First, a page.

By Laura Shrago
What does financial responsibility mean to you?
From a young age, kids are taught many values that will help them throughout their life, most of which are embodied by the universal principle of responsibility, under which falls the important element, financial responsibility. As I’ve gotten older, financial responsibility has become increasingly more prevalent in my personal decisions. I’ve been blessed with many exciting opportunities, which have typically involved the responsibility of earning and budgeting money to be able to take advantage of the option. I believe my skills have developed with each new opportunity and I constantly try to improve, knowing that it will be crucial to my success as I get older.
My first exposure to managing money was when I started babysitting in middle school and had my own money to spend for the first time. My newfound financial freedom provided me with the ability to make some of my own decisions. I found I had to exercise restraint to keep from spending money too quickly and that I was acquiring possessions I truly didn’t need. A few summers ago, I traveled with a teen group for 6 weeks and independently managed my own money. I discovered how easy it was to mimic the spending habits of my peers, which didn’t really match my usual, conscientious way of watching my money where I always insured I was getting the best deal possible. The series of events, over the years, repeatedly forced me to reconsider how I used my money. Luckily, most of my learning happened while my parents were supporting me, and without any real consequences. The various experiences taught me a lot and I now feel confident in my money-saving abilities.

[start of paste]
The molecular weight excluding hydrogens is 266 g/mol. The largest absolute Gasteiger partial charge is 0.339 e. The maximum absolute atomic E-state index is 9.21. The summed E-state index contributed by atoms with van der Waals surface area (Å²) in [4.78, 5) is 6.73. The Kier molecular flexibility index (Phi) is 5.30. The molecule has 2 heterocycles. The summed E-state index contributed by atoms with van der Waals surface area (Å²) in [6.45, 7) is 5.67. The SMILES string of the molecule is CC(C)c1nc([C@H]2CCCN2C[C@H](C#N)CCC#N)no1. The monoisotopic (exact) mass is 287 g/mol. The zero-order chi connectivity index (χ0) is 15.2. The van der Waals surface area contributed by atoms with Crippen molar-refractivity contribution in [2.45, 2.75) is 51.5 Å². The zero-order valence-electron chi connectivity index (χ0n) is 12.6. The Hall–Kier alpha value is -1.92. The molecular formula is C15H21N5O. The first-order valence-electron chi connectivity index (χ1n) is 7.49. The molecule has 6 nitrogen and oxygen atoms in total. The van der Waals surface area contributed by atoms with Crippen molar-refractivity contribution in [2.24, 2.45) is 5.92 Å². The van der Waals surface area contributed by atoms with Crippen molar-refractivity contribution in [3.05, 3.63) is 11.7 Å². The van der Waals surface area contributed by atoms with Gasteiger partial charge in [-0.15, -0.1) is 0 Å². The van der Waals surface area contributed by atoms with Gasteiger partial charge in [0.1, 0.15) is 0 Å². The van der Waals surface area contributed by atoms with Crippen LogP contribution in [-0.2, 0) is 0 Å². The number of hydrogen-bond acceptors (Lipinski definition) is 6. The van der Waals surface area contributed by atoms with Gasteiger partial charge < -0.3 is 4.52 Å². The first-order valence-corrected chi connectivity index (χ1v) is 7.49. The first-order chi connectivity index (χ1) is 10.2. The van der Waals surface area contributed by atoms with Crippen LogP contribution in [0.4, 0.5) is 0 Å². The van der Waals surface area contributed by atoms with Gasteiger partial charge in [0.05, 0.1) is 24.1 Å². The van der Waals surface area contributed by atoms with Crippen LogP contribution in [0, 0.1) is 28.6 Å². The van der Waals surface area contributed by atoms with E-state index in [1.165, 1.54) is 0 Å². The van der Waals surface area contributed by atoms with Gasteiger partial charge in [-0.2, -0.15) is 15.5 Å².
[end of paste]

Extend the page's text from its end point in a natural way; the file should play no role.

Currently, I babysit for many families regularly and I pay for my own leisure activities, special events, and non-essential personal items to which I treat myself every once in a while. I’m still
able to receive guidance from my parents, but spending my own money on these things prepares me for when I’ll be living on my own next fall. As I head to college in six months, I feel that I should and can contribute to paying for my college education. I plan to pursue work study opportunities and use my upcoming summer job’s salary towards college. I am enrolled in a special program where I will be spending my first semester abroad in London. There will be lots of tourist opportunities that could potentially be very costly, but I feel I have had substantial experience with budgeting my money so that I will be able to balance the opportunity to experience all that living abroad offers and still be financially responsible. I’ve developed a good sense of how to determine what’s practical and what’s extravagant, all while spending within my means and being conscientious. I feel that I’m prepared to meet the challenges and will be able to thrive and succeed with the skills I’ve learned.
Sign up today for Freedman Financial’s ‘Planning Pointers’; weekly advice for your financial life 'in a language you can understand'®.